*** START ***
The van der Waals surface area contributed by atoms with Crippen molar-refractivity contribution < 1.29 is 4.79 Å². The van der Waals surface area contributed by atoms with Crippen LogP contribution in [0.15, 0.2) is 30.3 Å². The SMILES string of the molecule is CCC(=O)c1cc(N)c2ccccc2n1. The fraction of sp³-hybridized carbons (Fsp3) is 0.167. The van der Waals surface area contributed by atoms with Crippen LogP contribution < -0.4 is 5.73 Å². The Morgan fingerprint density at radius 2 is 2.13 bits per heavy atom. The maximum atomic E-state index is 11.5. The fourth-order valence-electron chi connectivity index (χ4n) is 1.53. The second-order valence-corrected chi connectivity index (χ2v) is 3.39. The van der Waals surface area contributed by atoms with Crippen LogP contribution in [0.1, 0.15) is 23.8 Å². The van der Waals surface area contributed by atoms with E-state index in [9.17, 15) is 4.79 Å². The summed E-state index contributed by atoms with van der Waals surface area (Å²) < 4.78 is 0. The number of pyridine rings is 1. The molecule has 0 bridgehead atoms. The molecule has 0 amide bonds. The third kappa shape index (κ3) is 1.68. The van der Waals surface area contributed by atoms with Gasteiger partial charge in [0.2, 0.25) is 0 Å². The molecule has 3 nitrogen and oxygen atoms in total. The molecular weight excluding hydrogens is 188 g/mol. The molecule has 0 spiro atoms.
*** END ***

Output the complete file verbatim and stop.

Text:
The van der Waals surface area contributed by atoms with Crippen molar-refractivity contribution < 1.29 is 4.79 Å². The van der Waals surface area contributed by atoms with Crippen LogP contribution in [0.15, 0.2) is 30.3 Å². The SMILES string of the molecule is CCC(=O)c1cc(N)c2ccccc2n1. The fraction of sp³-hybridized carbons (Fsp3) is 0.167. The van der Waals surface area contributed by atoms with Crippen LogP contribution < -0.4 is 5.73 Å². The Morgan fingerprint density at radius 2 is 2.13 bits per heavy atom. The maximum atomic E-state index is 11.5. The fourth-order valence-electron chi connectivity index (χ4n) is 1.53. The second-order valence-corrected chi connectivity index (χ2v) is 3.39. The van der Waals surface area contributed by atoms with Crippen LogP contribution in [0.1, 0.15) is 23.8 Å². The van der Waals surface area contributed by atoms with E-state index in [9.17, 15) is 4.79 Å². The summed E-state index contributed by atoms with van der Waals surface area (Å²) < 4.78 is 0. The number of pyridine rings is 1. The molecule has 0 bridgehead atoms. The molecule has 0 amide bonds. The third kappa shape index (κ3) is 1.68. The van der Waals surface area contributed by atoms with Gasteiger partial charge in [0.2, 0.25) is 0 Å². The molecule has 3 nitrogen and oxygen atoms in total. The molecular weight excluding hydrogens is 188 g/mol. The molecule has 0 spiro atoms.